Significantly, the Court held that on a section 2B appeal, SIAC was entitled to make findings of fact on the balance of probabilities relevant to the assessment of national security. This suggests a more generous approach to SIAC’s functions relative to the deference to the executive insisted on by Lord Reed in Begum.

There was, however, an important limitation to that entitlement articulated at [173] of the judgment: SIAC can make findings of fact which may be relevant to the assessment of national security “as long as it does not use those findings of fact as a platform for substituting its view of the risk to national security for that of the Secretary of State”, and “[a]s long as it respects the limits expressed in Rehman and Begum when it considers a challenge to the Secretary of State’s assessment of national security”. A key part of the Court’s reasoning was that SIAC, as a specialist tribunal, was “very well placed” to judge whether it had enough material to make findings of fact, and whether it was appropriate to do so in the circumstances.

Although not central to its decision, the Court commented at [173] that SIAC could make findings of act in a wider range of cases, including deprivation appeals concerning fraud:

There are many examples of cases in which SIAC may or must find facts. Statelessness is often an issue on a section 2B appeal … Nothing in the authorities prevents SIAC from making relevant findings of fact about that issue. Indeed, E3 obiter (see paragraph 31), above, supports that view. Nor does anything in those authorities prevent SIAC from making findings of fact in an appeal which raises issues under section 40(3) (if such an appeal were to be certified). Again, having heard the witnesses, it has a duty to make such findings. SIAC can, and must, also make relevant findings of fact on any issues about the ECHR which may arise on an appeal, and, as in this appeal, in relation to section 55.”

Squaring the circle or circle of confusion?

The Court of Appeal in U3 has arrived at a nuanced position that seemingly resolves the paradox of appeals under section 2B being governed mainly by administrative law principles, and the fact that SIAC has always accepted written and oral evidence which was not before the decision-maker at the material time. The approach in U3 allows the SIAC to consider new evidence, and if appropriate, make new findings of fact, all while respecting the Home Secretary’s assessment of national security in line with Begum.

The position regarding section 40(3) appeals, however, is no clearer. The Court of Appeal in U3 has created further uncertainty by suggesting that SIAC is not prevented from making findings of fact in such appeals, without any further discussion of whether those findings of fact will also be of limited effect. Confusingly, Laing LJ specifically refers to the ability of SIAC to make findings of fact in section 40(3) appeals if such appeals were to be certified. This would require the Home Secretary to certify that the deprivation decision in a fraud case was taken at least partly in reliance on information which should not be made public. The obvious question is therefore whether the same applies to section 40(3) appeals before the First-tier Tribunal.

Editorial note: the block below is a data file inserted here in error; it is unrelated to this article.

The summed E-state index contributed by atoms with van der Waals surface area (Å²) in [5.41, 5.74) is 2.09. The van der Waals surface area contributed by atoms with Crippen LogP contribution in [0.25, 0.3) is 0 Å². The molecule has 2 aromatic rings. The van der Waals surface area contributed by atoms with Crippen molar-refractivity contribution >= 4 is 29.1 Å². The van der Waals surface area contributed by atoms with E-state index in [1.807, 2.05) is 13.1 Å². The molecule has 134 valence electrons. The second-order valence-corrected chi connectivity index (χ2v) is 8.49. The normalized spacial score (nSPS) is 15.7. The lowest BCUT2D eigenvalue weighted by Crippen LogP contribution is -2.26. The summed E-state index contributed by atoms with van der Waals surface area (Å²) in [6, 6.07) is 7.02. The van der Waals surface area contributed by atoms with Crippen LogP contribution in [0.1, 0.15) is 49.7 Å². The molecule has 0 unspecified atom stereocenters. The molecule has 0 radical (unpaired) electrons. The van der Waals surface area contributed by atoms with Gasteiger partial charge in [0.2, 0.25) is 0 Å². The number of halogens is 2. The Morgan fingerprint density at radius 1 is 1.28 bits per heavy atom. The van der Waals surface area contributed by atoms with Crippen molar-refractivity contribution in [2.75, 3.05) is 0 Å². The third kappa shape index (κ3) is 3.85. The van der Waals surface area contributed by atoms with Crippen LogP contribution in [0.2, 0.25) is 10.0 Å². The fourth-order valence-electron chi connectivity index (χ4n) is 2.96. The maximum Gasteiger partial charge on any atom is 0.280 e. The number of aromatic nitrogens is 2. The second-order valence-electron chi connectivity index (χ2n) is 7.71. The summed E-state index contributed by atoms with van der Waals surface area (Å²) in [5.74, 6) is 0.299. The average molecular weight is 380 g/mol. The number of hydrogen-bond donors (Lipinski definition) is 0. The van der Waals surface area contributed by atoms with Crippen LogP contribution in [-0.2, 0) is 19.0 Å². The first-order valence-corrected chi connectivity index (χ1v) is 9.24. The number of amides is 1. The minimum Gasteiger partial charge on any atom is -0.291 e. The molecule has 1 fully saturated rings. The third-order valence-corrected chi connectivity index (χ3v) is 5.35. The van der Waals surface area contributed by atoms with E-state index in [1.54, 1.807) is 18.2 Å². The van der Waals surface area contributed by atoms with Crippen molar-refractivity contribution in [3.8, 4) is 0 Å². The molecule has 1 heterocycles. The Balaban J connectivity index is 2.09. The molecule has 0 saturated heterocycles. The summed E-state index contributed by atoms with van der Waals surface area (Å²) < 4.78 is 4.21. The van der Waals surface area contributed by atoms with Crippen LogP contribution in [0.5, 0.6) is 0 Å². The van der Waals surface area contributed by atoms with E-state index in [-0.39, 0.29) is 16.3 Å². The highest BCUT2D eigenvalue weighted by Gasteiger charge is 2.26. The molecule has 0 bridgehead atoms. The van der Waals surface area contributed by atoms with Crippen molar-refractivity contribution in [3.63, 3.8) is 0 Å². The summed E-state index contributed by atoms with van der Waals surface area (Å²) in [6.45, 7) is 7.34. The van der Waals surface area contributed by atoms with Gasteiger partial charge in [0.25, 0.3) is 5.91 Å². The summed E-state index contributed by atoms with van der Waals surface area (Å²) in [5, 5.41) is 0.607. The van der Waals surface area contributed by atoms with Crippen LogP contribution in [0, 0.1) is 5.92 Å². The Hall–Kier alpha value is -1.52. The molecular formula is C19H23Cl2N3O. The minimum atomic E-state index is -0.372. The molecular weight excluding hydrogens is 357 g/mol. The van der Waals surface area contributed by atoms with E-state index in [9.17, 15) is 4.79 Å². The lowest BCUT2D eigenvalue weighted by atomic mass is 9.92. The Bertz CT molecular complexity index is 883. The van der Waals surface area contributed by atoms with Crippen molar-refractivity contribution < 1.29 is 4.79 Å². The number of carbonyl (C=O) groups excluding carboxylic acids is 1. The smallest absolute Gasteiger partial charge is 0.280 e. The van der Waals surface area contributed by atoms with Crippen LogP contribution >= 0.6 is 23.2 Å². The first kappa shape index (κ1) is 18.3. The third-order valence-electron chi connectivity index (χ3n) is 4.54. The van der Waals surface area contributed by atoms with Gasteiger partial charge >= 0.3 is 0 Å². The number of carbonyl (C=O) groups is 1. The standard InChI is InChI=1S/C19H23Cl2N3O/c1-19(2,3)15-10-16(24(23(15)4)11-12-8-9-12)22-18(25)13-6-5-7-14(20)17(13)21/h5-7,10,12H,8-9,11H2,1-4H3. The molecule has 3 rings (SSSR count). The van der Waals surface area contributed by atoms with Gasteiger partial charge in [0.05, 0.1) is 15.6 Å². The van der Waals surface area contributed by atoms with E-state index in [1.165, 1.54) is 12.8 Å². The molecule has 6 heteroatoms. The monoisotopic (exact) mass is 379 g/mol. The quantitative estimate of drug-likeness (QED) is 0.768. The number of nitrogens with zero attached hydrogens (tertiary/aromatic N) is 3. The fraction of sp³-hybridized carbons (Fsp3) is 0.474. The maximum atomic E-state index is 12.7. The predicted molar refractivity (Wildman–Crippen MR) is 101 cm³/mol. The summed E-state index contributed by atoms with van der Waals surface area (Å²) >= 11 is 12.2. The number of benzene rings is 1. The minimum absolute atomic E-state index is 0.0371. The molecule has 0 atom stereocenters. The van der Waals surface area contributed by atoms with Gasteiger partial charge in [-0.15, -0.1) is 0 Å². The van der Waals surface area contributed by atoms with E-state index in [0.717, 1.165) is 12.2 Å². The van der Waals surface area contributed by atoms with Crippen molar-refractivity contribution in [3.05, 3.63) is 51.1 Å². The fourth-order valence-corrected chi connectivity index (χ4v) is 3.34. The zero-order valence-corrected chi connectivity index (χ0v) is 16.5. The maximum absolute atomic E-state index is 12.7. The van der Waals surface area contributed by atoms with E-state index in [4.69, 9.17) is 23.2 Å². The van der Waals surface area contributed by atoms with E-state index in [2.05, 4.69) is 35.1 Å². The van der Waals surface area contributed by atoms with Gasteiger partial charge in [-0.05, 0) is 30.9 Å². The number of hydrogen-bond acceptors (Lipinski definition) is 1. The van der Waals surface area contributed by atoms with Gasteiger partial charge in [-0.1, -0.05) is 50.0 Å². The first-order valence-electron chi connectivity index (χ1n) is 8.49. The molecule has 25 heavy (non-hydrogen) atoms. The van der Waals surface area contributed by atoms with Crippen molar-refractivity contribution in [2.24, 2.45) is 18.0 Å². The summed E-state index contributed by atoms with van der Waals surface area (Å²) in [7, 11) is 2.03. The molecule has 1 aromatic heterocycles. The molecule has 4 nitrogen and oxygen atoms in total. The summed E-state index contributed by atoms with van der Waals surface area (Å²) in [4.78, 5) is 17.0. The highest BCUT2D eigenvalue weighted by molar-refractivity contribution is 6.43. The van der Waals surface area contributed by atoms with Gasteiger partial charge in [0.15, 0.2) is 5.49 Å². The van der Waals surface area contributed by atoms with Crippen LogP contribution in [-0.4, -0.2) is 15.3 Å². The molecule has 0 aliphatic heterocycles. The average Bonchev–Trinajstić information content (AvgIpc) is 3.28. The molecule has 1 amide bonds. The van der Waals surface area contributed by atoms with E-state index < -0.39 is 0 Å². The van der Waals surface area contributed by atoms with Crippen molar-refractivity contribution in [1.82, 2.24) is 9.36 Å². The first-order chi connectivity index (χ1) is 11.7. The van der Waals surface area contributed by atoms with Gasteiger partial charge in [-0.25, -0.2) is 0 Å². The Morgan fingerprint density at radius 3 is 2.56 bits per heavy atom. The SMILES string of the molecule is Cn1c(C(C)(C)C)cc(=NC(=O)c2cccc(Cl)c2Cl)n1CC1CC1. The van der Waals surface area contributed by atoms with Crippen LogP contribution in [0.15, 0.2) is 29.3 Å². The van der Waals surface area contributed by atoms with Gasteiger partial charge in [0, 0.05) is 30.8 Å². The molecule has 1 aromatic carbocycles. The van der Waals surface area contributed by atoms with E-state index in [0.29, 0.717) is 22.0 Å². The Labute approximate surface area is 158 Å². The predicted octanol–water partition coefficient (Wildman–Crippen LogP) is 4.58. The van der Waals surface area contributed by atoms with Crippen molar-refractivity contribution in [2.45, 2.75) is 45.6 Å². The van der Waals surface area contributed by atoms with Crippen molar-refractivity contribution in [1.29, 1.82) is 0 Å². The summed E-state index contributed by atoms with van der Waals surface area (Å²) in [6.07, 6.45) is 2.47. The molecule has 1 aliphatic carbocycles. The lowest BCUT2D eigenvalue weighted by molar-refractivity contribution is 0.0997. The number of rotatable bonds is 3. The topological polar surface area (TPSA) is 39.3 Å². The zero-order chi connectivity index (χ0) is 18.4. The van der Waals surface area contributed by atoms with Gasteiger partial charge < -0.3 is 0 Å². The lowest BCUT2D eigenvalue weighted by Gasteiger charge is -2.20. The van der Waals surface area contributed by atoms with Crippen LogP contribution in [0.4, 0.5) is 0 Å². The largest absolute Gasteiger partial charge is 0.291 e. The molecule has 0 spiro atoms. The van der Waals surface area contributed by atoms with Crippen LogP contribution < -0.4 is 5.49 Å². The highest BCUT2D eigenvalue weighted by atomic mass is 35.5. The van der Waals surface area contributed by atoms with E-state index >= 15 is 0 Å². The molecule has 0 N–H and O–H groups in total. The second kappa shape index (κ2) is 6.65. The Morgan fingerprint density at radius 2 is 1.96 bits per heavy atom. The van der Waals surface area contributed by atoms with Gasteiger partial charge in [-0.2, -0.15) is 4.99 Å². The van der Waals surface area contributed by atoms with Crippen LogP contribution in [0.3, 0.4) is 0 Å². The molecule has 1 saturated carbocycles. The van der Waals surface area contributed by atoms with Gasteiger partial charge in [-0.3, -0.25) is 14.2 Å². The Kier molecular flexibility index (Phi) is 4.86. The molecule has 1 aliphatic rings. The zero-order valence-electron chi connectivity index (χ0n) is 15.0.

The factors of institutional capacity and democratic legitimacy, central to the decision of Begum, carry less force where the assessment being challenged is whether citizenship was obtained by means of fraud. Unlike matters involving national security and intelligence, the Home Secretary does not bring the same level of expertise in the making of section 40(3) fraud determinations.

There is arguably no reason why a tribunal would not be well suited to making a factual finding that there has been fraudulent conduct that was material to the decision to grant citizenship, particularly as it may have additional material which was not before the original decision-maker. Yet in the alternative, the question of whether citizenship had been obtained by fraud may be one which the Home Secretary is best placed to decide, since they have responsibility for determining citizenship applications, including a statutory discretion to assess whether the applicant is of good character. These are arguments the courts have not yet considered, which U3 leaves open to deliberation.

The Court of Appeal has resisted the invitation to deal with Begum question in the context of section 40(3) fraud cases head on. It is surely only a matter of time before a suitable case reaches the appellate courts which will decide the question once and for all. Already, the consequences of being subject to a deprivation order are severe, and the potential to be stateless if subject to a section 40(3) deprivation order even more so. The sooner clarity is provided on this issue, the better.

This article is based on Edward Arash Abedian’s original article in Judicial Review


[1] Ciceri (deprivation of citizenship appeals: principles) [2021] UKUT 00238 (IAC) at [29]-[30]
Also, SB v SSHD (DC/00054/2019), [11]; Muslija (deprivation: reasonably foreseeable consequences) [2022] UKUT 00337 (IAC), [10]; and Chimi v SSHD [2023] UKUT 00115 (IAC), [57]-[60]